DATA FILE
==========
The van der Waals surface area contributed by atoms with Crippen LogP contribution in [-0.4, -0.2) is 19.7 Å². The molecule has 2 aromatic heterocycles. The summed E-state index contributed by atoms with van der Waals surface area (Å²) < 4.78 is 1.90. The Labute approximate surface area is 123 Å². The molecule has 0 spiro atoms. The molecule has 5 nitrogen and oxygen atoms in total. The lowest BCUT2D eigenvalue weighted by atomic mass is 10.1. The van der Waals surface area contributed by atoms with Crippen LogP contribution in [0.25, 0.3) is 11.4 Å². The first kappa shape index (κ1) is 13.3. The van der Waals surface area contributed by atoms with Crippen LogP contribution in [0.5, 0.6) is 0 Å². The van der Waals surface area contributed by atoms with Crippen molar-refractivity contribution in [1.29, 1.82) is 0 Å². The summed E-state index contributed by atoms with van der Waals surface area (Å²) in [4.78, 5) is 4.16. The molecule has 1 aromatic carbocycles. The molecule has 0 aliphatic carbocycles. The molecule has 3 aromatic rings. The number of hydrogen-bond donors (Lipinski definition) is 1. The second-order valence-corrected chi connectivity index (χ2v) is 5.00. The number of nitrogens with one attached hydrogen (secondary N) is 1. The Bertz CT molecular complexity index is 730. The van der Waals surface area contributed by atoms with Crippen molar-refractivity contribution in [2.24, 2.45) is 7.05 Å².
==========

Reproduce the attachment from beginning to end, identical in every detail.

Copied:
The van der Waals surface area contributed by atoms with Crippen LogP contribution in [-0.4, -0.2) is 19.7 Å². The molecule has 2 aromatic heterocycles. The summed E-state index contributed by atoms with van der Waals surface area (Å²) < 4.78 is 1.90. The Labute approximate surface area is 123 Å². The molecule has 0 spiro atoms. The molecule has 5 nitrogen and oxygen atoms in total. The lowest BCUT2D eigenvalue weighted by atomic mass is 10.1. The van der Waals surface area contributed by atoms with Crippen LogP contribution in [0.25, 0.3) is 11.4 Å². The first kappa shape index (κ1) is 13.3. The van der Waals surface area contributed by atoms with Crippen LogP contribution in [0.5, 0.6) is 0 Å². The van der Waals surface area contributed by atoms with Crippen molar-refractivity contribution in [1.29, 1.82) is 0 Å². The summed E-state index contributed by atoms with van der Waals surface area (Å²) in [4.78, 5) is 4.16. The molecule has 1 aromatic carbocycles. The molecule has 0 aliphatic carbocycles. The molecule has 3 aromatic rings. The number of hydrogen-bond donors (Lipinski definition) is 1. The second-order valence-corrected chi connectivity index (χ2v) is 5.00. The number of nitrogens with one attached hydrogen (secondary N) is 1. The Bertz CT molecular complexity index is 730. The van der Waals surface area contributed by atoms with Crippen molar-refractivity contribution in [2.24, 2.45) is 7.05 Å².